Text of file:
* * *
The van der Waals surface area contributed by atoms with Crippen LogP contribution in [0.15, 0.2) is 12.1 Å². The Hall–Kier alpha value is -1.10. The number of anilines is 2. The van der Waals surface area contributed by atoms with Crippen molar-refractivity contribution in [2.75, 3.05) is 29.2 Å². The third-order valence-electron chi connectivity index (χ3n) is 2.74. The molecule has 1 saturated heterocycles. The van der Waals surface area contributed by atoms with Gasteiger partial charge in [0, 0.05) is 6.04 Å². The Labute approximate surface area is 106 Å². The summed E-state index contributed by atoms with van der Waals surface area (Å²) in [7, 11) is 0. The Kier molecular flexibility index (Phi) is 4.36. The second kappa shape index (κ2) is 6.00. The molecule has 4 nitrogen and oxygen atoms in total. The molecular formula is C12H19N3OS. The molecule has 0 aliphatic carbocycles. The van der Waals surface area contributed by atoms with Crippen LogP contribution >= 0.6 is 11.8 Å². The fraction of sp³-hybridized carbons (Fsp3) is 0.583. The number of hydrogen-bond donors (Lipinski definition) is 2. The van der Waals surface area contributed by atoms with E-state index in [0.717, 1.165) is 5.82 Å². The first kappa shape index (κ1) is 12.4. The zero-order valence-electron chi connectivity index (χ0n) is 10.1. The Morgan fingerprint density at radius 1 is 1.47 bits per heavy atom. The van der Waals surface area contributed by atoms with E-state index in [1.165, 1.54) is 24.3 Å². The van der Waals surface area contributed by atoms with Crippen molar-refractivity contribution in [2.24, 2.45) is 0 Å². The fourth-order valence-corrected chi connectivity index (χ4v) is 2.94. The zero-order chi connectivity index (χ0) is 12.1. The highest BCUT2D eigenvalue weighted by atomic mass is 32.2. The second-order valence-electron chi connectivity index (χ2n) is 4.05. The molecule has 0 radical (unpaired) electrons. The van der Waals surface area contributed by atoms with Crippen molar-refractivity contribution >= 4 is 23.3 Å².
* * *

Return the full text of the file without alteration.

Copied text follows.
The van der Waals surface area contributed by atoms with Crippen LogP contribution in [0.15, 0.2) is 12.1 Å². The Hall–Kier alpha value is -1.10. The number of anilines is 2. The van der Waals surface area contributed by atoms with Crippen molar-refractivity contribution in [2.75, 3.05) is 29.2 Å². The third-order valence-electron chi connectivity index (χ3n) is 2.74. The molecule has 1 saturated heterocycles. The van der Waals surface area contributed by atoms with Gasteiger partial charge in [0, 0.05) is 6.04 Å². The Labute approximate surface area is 106 Å². The summed E-state index contributed by atoms with van der Waals surface area (Å²) in [7, 11) is 0. The Kier molecular flexibility index (Phi) is 4.36. The second kappa shape index (κ2) is 6.00. The molecule has 4 nitrogen and oxygen atoms in total. The molecular formula is C12H19N3OS. The molecule has 0 aliphatic carbocycles. The van der Waals surface area contributed by atoms with Crippen LogP contribution >= 0.6 is 11.8 Å². The fraction of sp³-hybridized carbons (Fsp3) is 0.583. The number of hydrogen-bond donors (Lipinski definition) is 2. The van der Waals surface area contributed by atoms with E-state index in [0.717, 1.165) is 5.82 Å². The first kappa shape index (κ1) is 12.4. The zero-order valence-electron chi connectivity index (χ0n) is 10.1. The Morgan fingerprint density at radius 1 is 1.47 bits per heavy atom. The van der Waals surface area contributed by atoms with E-state index in [1.165, 1.54) is 24.3 Å². The van der Waals surface area contributed by atoms with Crippen molar-refractivity contribution in [2.24, 2.45) is 0 Å². The fourth-order valence-corrected chi connectivity index (χ4v) is 2.94. The zero-order chi connectivity index (χ0) is 12.1. The highest BCUT2D eigenvalue weighted by atomic mass is 32.2. The second-order valence-electron chi connectivity index (χ2n) is 4.05. The molecule has 0 radical (unpaired) electrons. The van der Waals surface area contributed by atoms with Crippen molar-refractivity contribution >= 4 is 23.3 Å².